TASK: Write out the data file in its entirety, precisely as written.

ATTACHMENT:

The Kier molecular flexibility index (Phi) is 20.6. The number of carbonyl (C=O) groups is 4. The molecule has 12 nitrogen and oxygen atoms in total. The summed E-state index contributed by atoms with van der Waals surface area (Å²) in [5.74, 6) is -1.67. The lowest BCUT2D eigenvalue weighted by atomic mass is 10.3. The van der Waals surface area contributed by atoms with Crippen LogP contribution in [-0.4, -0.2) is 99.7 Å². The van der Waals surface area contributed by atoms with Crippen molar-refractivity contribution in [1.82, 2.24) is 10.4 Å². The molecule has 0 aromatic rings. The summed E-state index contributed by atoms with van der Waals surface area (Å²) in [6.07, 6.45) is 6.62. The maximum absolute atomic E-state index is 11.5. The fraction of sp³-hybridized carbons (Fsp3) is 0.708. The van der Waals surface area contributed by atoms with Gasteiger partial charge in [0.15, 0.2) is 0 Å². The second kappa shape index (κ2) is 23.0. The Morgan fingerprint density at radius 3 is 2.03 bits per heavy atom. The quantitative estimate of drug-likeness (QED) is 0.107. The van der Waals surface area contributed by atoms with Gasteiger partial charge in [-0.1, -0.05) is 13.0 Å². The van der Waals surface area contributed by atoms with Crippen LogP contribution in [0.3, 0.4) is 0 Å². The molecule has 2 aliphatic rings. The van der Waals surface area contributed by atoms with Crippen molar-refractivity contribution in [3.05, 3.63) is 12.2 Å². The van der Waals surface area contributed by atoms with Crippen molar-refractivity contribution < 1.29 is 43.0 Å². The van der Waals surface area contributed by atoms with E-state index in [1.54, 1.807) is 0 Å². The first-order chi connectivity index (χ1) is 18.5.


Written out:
The Kier molecular flexibility index (Phi) is 20.6. The number of carbonyl (C=O) groups is 4. The molecule has 12 nitrogen and oxygen atoms in total. The summed E-state index contributed by atoms with van der Waals surface area (Å²) in [5.74, 6) is -1.67. The lowest BCUT2D eigenvalue weighted by atomic mass is 10.3. The van der Waals surface area contributed by atoms with Crippen LogP contribution in [-0.4, -0.2) is 99.7 Å². The van der Waals surface area contributed by atoms with Crippen molar-refractivity contribution in [1.82, 2.24) is 10.4 Å². The molecule has 0 aromatic rings. The summed E-state index contributed by atoms with van der Waals surface area (Å²) in [6.07, 6.45) is 6.62. The maximum absolute atomic E-state index is 11.5. The fraction of sp³-hybridized carbons (Fsp3) is 0.708. The van der Waals surface area contributed by atoms with Gasteiger partial charge in [0.15, 0.2) is 0 Å². The second kappa shape index (κ2) is 23.0. The Morgan fingerprint density at radius 3 is 2.03 bits per heavy atom. The quantitative estimate of drug-likeness (QED) is 0.107. The van der Waals surface area contributed by atoms with Gasteiger partial charge in [-0.1, -0.05) is 13.0 Å². The van der Waals surface area contributed by atoms with Crippen LogP contribution in [0.3, 0.4) is 0 Å². The molecule has 2 aliphatic rings. The van der Waals surface area contributed by atoms with Crippen molar-refractivity contribution in [3.05, 3.63) is 12.2 Å². The van der Waals surface area contributed by atoms with Crippen molar-refractivity contribution < 1.29 is 43.0 Å². The van der Waals surface area contributed by atoms with E-state index in [1.54, 1.807) is 0 Å². The first-order chi connectivity index (χ1) is 18.5.